"I believe that European products are far more customer-driven than their U.S. counterparts because European clients have a certain expectation of a hedge fund," Singh says. "European clients are long-term driven, and are not always willing to take the risk that is necessary in order to achieve high returns. But European hedge funds, I believe, offer more strategy-centric and risk-addressed strategies, and this is something that the U.S. hedge fund market needs to understand."
Singh also believes that regulation is sorely lacking in the U.S. hedge fund industry, and stiffer rules and standards would make these funds more attractive to a broader range of financial managers and advisors, even if he acknowledges that being unregulated has been a blessing for hedge funds, as they have been able to follow opportunity without restrictions.
There is a general perception from financial advisors in the U.S. like Singh that hedge funds are more strictly regulated in Europe than the U.S., but really, it is not so, it is just what Europeans call "more cumbersome, because it is more a question of issues like local tax regulation, and there is a lot of legal and compliance work involved," Olson says. If a fund is registered in one country, for example, it is quite difficult for investors from another country to get into it. Regulation of hedge funds in Europe is also quite country-specific.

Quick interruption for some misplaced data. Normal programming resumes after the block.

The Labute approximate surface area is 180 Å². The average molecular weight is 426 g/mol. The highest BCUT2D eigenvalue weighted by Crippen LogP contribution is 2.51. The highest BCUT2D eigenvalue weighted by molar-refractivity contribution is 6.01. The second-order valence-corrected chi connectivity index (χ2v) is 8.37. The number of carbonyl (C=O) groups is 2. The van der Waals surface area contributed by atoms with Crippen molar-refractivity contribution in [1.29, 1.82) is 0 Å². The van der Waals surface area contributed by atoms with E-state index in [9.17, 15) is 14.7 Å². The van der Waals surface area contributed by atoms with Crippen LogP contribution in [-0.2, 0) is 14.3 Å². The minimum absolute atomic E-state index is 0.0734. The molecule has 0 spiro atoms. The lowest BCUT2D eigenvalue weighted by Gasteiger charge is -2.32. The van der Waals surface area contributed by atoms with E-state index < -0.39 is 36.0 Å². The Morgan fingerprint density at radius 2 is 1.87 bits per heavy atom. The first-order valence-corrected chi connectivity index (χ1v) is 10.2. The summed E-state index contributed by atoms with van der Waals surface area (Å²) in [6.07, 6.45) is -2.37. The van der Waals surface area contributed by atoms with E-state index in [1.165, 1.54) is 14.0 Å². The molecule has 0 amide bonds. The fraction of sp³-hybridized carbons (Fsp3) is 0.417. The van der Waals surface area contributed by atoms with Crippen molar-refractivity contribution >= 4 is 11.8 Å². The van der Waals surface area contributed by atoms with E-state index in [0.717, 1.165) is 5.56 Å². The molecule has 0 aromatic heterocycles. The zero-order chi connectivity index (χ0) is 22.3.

"The advantage of being free has not resulted in greatly enhanced returns to the investor without a cost," Singh says. "Because hedge funds are mostly unchecked, there is a tremendous potential for abuse."
A Decreasing Reward?
There is no doubt that worries over possible abuse and fraud are among the biggest concerns for anyone looking to invest in hedge funds, and for those who already use these vehicles. But many believe that this is no longer the greatest hurdle in hedge fund investing, particularly in a world where the greater appeal of these vehicles to a broader audience goes hand-in-hand with an increase in regulatory standards.
In fact, people like Mirabaud's Olson believe that the increased appeal and greater accessibility of hedge funds to a broader range of investors is actually making the hedge fund industry less attractive for players who are used to navigating these difficult waters in expectation of greater reward.
For one, the increased regulation that accompanies an asset class as it becomes more mainstream only serves to dampen creativity in the hedge fund world, as it would inhibit the truly intrepid who dare to go where others do not, Olson says. And as hedge funds have become more mainstream among different classes of investors, there has been a marked shift in their risk/reward profile, and many are no longer delivering the kinds of returns they had been in the past.